National Geographic Journeys with G Adventures bring you to the world’s most amazing ecosystems, helping you discover these incredible places. Immerse yourself in the lush biodiversity of the Amazon, the beating heart of South America. Explore the grassy plains of the Serengeti, where you might spot the “big five” on a safari drive. Snorkel Australia’s Great Barrier Reef, and see eye to eye with one of the planet’s most colourful ecosystems. With National Geographic Journeys, see how humanity and nature truly connect within Earth’s most delicate and fascinating environments.
The Amazon Rainforest
What it is: The largest rainforest tract in the world, covering 5.5 million square kilometres of land.
Where it is: It extends through Brazil, Peru, Colombia, Venezuela, Ecuador, Bolivia, Guyana, Suriname, and French Guyana. Who lives there: In addition to a number of Indigenous tribes (the exact number of which is unknown), the Amazon is the most biodiverse rainforest on Earth.
What's at risk: Deforestation and climate change threatens the lives of the Amazon's more than 2.5 million insect species, 2,000 bird and mammal species, roughly 800 amphibian and reptile species, and more than 390 billion trees.
Get up close and personal with the Amazon Rainforest on our Explore the Amazon River and Machu Picchu tour.
Serengeti National Park
What it is: Tanzania's oldest national park, spanning more than 14,000 kilometres squared within the country's Serengeti ecosystem.
Where it is: Northern Tanzania
Who lives there: The Maasai people have been living in and around the Serengeti for more than 200 years. The park, meanwhile, is famous for its annual animal migration, in addition to its year-round four-legged population: lions, elephants, leopards, wildebeest, rhinos, cheetahs, crocodiles, gazelles, and hyenas are among the hundreds of animal species that call the park home.
What's at risk: A number of the Serengeti's native animal species have seen their numbers dwindle as a result of poaching. In addition, the ecosystem's fragile grasslands are threatened by the effects of climate change, while there is controversy over a recent proposal to build a paved road through the park.
_See the Serengeti for yourself on our Tanzania Safari Experience tour.
What it is: The polar region located north of the Arctic Circle.
Where it is: The Arctic region comprises the Arctic Ocean, plus some of Alaska, Canada, Finland, Greenland, Iceland, Norway, Russia and Sweden
Who lives there: Depending on where you are, either a sparse human population, or no humans at all. Metropolitan areas in Iceland, Finland and Greenland, for instance, are populous — or, at least, populous-ish, with Iceland's capital Reykjavik, for instance, having a population density of 600 people per square kilometre (New York City, by contrast, is about 11,000 people per kilometre squared). There are plenty of animals, however: polar bears, Arctic foxes, grizzly bears, roam on land, while marine animals such as Orcas, belugas, and many baleen whale species live in the Arctic's frigid waters.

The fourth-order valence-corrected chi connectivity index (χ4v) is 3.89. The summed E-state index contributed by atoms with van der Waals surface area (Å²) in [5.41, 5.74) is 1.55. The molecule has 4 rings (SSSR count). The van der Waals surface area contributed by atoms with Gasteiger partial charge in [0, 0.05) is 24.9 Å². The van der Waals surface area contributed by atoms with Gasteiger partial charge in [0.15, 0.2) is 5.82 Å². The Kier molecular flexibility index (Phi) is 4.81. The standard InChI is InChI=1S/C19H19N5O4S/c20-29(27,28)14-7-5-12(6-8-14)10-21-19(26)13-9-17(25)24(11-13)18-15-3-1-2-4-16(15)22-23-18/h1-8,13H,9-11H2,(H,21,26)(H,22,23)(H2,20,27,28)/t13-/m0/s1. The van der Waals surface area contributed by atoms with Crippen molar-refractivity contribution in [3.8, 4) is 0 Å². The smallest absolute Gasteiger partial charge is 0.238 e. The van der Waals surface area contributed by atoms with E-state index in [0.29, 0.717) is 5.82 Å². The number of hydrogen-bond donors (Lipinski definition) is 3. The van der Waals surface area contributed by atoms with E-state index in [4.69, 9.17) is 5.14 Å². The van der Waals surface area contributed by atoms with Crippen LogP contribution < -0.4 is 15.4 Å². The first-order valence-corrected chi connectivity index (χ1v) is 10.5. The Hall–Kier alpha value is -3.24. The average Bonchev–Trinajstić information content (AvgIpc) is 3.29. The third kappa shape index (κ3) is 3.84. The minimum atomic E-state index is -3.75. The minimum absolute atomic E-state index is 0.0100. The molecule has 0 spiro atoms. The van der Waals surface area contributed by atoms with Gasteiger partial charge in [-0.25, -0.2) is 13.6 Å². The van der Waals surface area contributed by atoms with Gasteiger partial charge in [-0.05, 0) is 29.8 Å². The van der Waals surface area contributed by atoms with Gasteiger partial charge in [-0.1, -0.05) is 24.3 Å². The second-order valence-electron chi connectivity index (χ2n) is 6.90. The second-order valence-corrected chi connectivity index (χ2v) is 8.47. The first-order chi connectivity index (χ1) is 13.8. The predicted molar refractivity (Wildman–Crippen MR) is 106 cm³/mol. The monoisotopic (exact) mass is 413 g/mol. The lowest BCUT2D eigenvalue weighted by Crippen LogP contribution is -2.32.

What's at risk: The Arctic is one of the world's most threatened ecosystems, as changing climate patterns and a rising sea temperature has resulted in habitat loss for many of the Arctic's animal species. Arctic ice melt poses significant issues for the rest of the planet, too, as melting sea ice results in rising ocean levels globally.
Get close to the Arctic on our Canadian Polar Bear Experience tour. You might not be technically in the Arctic, but you'll still have the chance to see some of the icy ecosystem's most famous fauna.
The Great Barrier Reef
What it is: The world's largest coral reef system.
Where it is: In the Coral Sea, off the coast of Queensland, Australia.
Who lives there: Obviously, no actual humans live in the Great Barrier Reef, but there are many communities on nearby shores — including Aboriginal people, who have lived near the Reef for tens of thousands of years. Below the surface, on the other hand, the reef is teeming with life, from brightly coloured tropical fish and sea turtles to whales and dolphins — and, of course, the corals themselves, which are invertebrates.
What's at risk: Rising ocean temperatures have resulted in a phenomenon known as "coral bleaching," which refers to the loss of colour — actually the shedding of living algae that lives within the tissues of coral polyps — in coral. Without the algae that they shed, coral polyps are vulnerable, and often perish — which threatens the health of the entire reef, and in turn, all of the living organisms that inhabit it.
See the Great Barrier Reef for yourself on our Explore Australia & New Zealand tour.